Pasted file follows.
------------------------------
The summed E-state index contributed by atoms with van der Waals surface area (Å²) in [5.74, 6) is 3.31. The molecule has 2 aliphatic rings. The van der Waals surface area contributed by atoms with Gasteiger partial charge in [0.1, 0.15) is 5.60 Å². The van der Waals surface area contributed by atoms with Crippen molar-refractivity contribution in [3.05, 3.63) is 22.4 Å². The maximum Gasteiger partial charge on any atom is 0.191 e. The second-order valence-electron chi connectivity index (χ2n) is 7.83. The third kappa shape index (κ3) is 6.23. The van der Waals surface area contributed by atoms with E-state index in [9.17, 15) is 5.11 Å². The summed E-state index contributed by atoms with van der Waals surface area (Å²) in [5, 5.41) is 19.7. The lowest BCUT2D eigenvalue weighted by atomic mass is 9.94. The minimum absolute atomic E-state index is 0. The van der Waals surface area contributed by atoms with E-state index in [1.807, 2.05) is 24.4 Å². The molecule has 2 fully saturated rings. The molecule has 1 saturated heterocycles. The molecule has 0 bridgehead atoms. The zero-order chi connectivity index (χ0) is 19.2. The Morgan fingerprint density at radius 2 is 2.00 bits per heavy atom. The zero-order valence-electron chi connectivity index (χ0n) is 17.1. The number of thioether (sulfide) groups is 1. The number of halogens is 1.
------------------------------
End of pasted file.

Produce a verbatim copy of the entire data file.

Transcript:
The summed E-state index contributed by atoms with van der Waals surface area (Å²) in [5.74, 6) is 3.31. The molecule has 2 aliphatic rings. The van der Waals surface area contributed by atoms with Gasteiger partial charge in [0.1, 0.15) is 5.60 Å². The van der Waals surface area contributed by atoms with Crippen molar-refractivity contribution in [3.05, 3.63) is 22.4 Å². The maximum Gasteiger partial charge on any atom is 0.191 e. The second-order valence-electron chi connectivity index (χ2n) is 7.83. The third kappa shape index (κ3) is 6.23. The van der Waals surface area contributed by atoms with E-state index in [9.17, 15) is 5.11 Å². The summed E-state index contributed by atoms with van der Waals surface area (Å²) in [5, 5.41) is 19.7. The lowest BCUT2D eigenvalue weighted by atomic mass is 9.94. The minimum absolute atomic E-state index is 0. The van der Waals surface area contributed by atoms with E-state index in [1.807, 2.05) is 24.4 Å². The molecule has 2 fully saturated rings. The molecule has 1 saturated heterocycles. The molecule has 0 bridgehead atoms. The zero-order chi connectivity index (χ0) is 19.2. The Morgan fingerprint density at radius 2 is 2.00 bits per heavy atom. The zero-order valence-electron chi connectivity index (χ0n) is 17.1. The number of thioether (sulfide) groups is 1. The number of halogens is 1.